- Join a public Slack or two for the technology area you specialize in. You can help answer people’s questions, see when people mention they’re hiring, and more broadly get a better sense of the zeitgeist, which is useful for building your skills (see below).
- Keep the contact info for former co-workers. This can be done via LinkedIn, for example, and often there will be an ex-employee Slack. If there isn’t one, you can start it—especially if your company is having initial rounds of layoffs. This too can often be very educational, as former employees might be more forthcoming.
- Find ways to help other people. Can you teach useful skills? Join a local mutual aid organization?
If you’ve been working at the same job for a while, it’s easy for your technical skills to get a little stale. Unless you’re working at the right place, hang out with the right people, or do the right things, you might not be aware of the latest technology, or you might be using out-of-date practices.
So you’ll want to update your skills a little. As always, doing this extensively outside of your job may not be possible, so try to:
- Spend an hour a week, ideally during work hours, getting up-to-date on the latest technologies.The goal here is breadth, not depth: sign up for a newsletter for your technology stack (he’s a partial list), skim the topics at a relevant conference, maybe watch a talk or two. I cover learning for breadth here, but the basic idea is that knowing a tool exists and what it does can take very little time, and is quite valuable on its own: both on the job, but also in interviews (“I haven’t used it myself, but I believe tool X is how you would solve this”).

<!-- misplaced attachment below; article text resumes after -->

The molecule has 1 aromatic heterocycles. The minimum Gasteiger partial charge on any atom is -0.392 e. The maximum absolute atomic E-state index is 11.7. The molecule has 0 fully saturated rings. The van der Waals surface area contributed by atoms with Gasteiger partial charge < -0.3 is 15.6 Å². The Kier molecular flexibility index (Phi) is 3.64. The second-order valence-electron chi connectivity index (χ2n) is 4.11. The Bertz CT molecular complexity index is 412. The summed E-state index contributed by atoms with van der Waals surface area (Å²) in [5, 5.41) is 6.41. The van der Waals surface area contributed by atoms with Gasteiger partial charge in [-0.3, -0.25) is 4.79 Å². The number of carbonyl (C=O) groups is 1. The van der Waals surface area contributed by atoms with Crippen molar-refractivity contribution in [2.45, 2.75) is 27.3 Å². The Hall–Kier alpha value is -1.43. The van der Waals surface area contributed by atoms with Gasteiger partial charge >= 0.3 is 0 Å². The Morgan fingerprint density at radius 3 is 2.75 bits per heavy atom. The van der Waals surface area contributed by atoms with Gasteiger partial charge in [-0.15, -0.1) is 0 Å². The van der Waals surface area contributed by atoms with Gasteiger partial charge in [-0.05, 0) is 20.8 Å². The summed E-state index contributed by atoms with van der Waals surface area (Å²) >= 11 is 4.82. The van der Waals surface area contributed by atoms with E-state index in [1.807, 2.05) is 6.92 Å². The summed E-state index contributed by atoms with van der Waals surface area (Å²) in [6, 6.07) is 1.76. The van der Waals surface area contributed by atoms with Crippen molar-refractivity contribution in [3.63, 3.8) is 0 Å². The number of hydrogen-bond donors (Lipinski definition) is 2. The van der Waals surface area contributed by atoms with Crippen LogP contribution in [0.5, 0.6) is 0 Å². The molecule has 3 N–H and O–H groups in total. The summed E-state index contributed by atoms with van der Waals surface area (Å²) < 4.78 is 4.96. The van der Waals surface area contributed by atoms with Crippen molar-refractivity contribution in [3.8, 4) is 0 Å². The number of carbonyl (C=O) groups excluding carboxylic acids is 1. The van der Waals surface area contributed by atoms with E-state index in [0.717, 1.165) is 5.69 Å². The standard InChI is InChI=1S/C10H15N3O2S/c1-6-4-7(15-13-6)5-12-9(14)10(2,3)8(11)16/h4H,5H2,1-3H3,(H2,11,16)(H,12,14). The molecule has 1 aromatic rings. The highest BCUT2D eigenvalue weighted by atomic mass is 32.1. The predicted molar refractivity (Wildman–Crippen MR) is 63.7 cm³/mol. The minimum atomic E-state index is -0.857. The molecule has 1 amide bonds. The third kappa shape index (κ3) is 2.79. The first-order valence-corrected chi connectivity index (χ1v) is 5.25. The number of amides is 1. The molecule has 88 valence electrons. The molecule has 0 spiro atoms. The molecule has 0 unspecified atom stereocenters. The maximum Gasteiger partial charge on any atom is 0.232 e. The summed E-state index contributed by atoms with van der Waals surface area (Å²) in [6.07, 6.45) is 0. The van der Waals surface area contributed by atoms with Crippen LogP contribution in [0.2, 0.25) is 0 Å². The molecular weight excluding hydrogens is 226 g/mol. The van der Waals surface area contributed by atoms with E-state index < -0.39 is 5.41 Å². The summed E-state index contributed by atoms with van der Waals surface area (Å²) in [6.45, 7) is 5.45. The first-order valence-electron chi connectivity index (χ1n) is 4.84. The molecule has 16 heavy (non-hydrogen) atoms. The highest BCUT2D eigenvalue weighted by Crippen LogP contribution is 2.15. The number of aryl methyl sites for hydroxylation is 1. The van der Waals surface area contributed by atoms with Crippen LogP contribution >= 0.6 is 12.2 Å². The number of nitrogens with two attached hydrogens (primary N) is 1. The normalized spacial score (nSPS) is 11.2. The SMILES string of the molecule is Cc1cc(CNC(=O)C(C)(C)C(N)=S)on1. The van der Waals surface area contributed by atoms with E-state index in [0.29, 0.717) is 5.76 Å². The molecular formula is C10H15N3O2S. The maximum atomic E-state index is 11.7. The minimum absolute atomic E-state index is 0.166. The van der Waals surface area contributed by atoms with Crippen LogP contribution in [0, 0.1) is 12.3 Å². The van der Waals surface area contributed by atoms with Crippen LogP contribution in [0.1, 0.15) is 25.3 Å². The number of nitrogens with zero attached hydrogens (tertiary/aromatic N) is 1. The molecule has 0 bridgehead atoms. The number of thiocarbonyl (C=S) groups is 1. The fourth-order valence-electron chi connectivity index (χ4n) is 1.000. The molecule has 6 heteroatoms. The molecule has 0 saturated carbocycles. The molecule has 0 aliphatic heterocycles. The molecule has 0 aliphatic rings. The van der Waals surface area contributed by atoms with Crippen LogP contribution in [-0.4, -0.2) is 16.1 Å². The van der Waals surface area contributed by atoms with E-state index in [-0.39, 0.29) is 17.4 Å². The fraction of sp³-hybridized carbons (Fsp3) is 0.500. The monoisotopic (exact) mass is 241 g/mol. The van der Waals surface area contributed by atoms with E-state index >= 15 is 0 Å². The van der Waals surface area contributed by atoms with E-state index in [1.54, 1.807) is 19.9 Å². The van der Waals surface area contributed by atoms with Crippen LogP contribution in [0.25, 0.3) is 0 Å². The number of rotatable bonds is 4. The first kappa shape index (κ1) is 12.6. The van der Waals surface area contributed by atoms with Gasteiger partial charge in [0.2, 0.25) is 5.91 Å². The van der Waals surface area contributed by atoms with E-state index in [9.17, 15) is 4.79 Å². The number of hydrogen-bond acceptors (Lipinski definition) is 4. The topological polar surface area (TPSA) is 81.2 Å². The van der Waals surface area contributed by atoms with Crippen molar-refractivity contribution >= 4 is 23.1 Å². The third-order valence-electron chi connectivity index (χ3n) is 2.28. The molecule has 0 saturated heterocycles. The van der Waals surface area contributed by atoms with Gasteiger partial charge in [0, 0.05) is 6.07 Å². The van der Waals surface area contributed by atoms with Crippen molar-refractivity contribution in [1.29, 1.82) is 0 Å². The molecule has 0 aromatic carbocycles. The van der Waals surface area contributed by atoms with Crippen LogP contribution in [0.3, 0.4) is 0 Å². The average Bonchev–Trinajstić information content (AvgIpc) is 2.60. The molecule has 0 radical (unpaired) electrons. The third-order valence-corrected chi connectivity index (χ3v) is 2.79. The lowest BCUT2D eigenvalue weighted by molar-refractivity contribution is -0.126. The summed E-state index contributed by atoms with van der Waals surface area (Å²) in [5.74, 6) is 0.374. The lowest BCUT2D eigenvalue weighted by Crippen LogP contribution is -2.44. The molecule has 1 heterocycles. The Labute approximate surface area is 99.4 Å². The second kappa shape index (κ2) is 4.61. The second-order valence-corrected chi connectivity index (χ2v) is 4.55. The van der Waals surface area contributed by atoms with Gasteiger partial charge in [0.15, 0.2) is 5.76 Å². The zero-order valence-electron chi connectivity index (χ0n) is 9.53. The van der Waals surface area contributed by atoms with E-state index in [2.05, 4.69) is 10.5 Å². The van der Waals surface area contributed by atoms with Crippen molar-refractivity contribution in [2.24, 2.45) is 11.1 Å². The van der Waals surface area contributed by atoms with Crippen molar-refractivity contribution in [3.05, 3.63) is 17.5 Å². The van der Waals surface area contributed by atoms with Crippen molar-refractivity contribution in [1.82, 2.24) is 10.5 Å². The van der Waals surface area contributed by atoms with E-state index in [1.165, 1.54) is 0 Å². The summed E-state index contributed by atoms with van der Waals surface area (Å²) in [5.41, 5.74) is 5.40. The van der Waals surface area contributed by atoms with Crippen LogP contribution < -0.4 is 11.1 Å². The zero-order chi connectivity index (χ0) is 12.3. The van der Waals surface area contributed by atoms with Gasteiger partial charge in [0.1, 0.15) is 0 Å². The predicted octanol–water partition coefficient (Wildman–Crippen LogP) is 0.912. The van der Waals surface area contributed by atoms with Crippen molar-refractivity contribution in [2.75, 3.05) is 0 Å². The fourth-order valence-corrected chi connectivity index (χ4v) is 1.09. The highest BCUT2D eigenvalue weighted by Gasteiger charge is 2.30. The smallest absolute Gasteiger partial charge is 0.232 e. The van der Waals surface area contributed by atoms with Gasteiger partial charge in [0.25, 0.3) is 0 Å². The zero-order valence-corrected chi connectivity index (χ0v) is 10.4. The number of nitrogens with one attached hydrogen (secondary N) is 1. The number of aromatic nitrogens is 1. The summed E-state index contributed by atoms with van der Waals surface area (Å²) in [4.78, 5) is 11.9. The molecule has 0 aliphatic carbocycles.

- Try to learn more technologies on the job, because that is the best place to do so.
Having skills is one thing, proving you have them is another.It is therefore quite useful during a job hunt to have some visible, public proof you have these skills. For example:
Open source: When I moved to the US in my 20s, my work on an open source project made it much easier for me to get job interviews, and eventually job offers.I t wasn’t just that my resume said that I knew computer networking, I could point to a publicly available project used by real people and say “I worked on that”.
Even if you share code that isn’t widely used, it can still be useful as proof of skill.
Conference talks: Speaking publicly about a particular skill, technology, or project is a great way to get public proof of skills. With conferences moving online, speaking at conferences is now much easier. You don’t have to travel or pay for you travel, and you don’t have to get approval from your manager to lose work. If there’s a topic where you know enough to help someone else, look for conferences on the topic and submit a proposal.